All we wanted to do was hold a candidate forum.
Given the indisputable significance of the 2018 race for Kansas governor, The Star Editorial Board planned to sponsor a pair of early face-offs in Johnson County to give voters a preview of the consequential campaign ahead. Who’s best-suited to pick up the pieces following the Sam Brownback revolution?
One forum would feature the Democrats, one the Republican field.
The five leading Democratic candidates quickly agreed to participate. That session will be at 7 p.m. Thursday at the Johnson County Library. You can sign up at www.kansascity.com/ksgovernor to attend.
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But corralling the Republicans for a Dec. 11 forum proved more difficult. Three of the eight candidates signed on: Ed O’Malley, Jim Barnett and Mark Hutton. (High school candidates weren’t invited because their inclusion would balloon the size of the field to useless proportions for a forum.)
Other Republican contenders hesitated. Eventually, we learned why. The party that champions small government and individual rights had decided to swoop in and take over the debate process.
GOP officials said they were operating at the behest of certain unnamed candidates who sought help overseeing debates. The party soon developed a detailed, four-page “Kansas Republican Party Debate Program” specifying that any forum would have to be “sanctioned” by the party. The program also outlined strict rules governing candidate participation and even the types of questions that could be asked.
Any candidate who doesn’t sign the agreement is barred from participating in sanctioned GOP debates.
Ridiculous, this is. Silly, too. A magnificent overreach and a disservice to voters.
The Dec. 11 Star Editorial Board forum didn’t make the cut. The party decided the first debate will be Feb. 17 in Wichita.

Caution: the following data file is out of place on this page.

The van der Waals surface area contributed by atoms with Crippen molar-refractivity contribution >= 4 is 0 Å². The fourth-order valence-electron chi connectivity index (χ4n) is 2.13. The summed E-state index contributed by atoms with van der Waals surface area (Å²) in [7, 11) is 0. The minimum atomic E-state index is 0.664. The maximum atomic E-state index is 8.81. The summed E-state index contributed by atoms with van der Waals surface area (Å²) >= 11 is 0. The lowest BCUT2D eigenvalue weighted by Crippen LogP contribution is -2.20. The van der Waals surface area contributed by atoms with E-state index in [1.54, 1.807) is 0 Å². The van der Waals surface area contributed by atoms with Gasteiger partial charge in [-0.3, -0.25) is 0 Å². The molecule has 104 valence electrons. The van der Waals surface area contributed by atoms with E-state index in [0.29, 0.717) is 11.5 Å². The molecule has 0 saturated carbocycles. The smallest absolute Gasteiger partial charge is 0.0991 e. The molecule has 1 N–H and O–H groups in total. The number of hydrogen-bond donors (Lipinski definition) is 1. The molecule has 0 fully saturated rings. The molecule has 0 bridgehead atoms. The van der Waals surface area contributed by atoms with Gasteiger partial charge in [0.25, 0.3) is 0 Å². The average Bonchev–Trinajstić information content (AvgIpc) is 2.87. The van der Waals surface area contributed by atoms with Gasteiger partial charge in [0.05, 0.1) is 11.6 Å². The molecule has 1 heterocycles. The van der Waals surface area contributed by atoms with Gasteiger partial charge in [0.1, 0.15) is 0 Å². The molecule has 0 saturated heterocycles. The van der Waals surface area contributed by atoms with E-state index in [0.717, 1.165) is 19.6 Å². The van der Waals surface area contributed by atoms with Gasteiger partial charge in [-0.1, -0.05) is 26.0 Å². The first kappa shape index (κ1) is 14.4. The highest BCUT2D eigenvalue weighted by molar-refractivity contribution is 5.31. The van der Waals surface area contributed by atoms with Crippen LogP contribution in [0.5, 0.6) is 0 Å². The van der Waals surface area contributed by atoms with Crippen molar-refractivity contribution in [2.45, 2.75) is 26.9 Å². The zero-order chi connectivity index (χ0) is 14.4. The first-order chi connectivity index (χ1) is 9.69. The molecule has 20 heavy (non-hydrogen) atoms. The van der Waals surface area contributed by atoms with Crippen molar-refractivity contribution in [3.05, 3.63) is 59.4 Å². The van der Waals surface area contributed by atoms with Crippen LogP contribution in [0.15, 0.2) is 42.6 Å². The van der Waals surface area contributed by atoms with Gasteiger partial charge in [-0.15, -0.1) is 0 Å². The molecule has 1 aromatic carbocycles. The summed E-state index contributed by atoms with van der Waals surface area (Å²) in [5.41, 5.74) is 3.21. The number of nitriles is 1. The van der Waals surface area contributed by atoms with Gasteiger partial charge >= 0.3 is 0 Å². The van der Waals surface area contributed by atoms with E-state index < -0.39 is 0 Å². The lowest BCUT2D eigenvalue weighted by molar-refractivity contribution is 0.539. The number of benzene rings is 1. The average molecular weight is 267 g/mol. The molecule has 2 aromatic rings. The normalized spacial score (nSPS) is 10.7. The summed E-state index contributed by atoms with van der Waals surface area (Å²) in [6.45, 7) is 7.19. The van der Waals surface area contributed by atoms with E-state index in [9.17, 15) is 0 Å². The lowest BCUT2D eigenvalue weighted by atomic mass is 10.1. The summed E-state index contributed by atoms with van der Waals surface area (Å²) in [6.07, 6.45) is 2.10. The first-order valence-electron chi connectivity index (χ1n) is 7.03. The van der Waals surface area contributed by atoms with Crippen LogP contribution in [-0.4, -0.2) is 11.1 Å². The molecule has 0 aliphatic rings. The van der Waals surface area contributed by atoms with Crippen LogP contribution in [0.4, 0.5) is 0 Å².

We’ve been asked if we’re interested in co-sponsoring a March debate. We’ve declined. Any forum governed by party rules dictating candidate participation and limiting the types of questions that can be asked is contrary to foundational journalistic principles.
They’re also contrary to the best interests of Kansas voters who more than ever need an unvarnished, uncensored look at this field. What’s to be gained from listening to a rigged debate?
What’s remarkable is the hypocrisy at play. Republicans had a field day over recent revelations that Hillary Clinton played an outsized role in controlling the 2016 Democratic debate calendar. It’s no stretch to suggest the Kansas GOP rules benefit Kris Kobach, who, based on name ID alone, enters the race as the GOP frontrunner.
To their credit, several Republican candidates have criticized the party’s plan to micromanage the debates. Barnett said it “limits speech and is controlling the democratic process.” Added O’Malley: “The proposed Kansas GOP debate agreement goes against everything we as Republicans stand for. We should be encouraging a competition of ideas — not limiting them.”
More drama is ahead. As of Friday, only five of the eight candidates had signed the agreement. Those who haven’t: Barnett, O’Malley and Patrick Kucera. Republicans may never get to see the entire field in one setting. What a shame.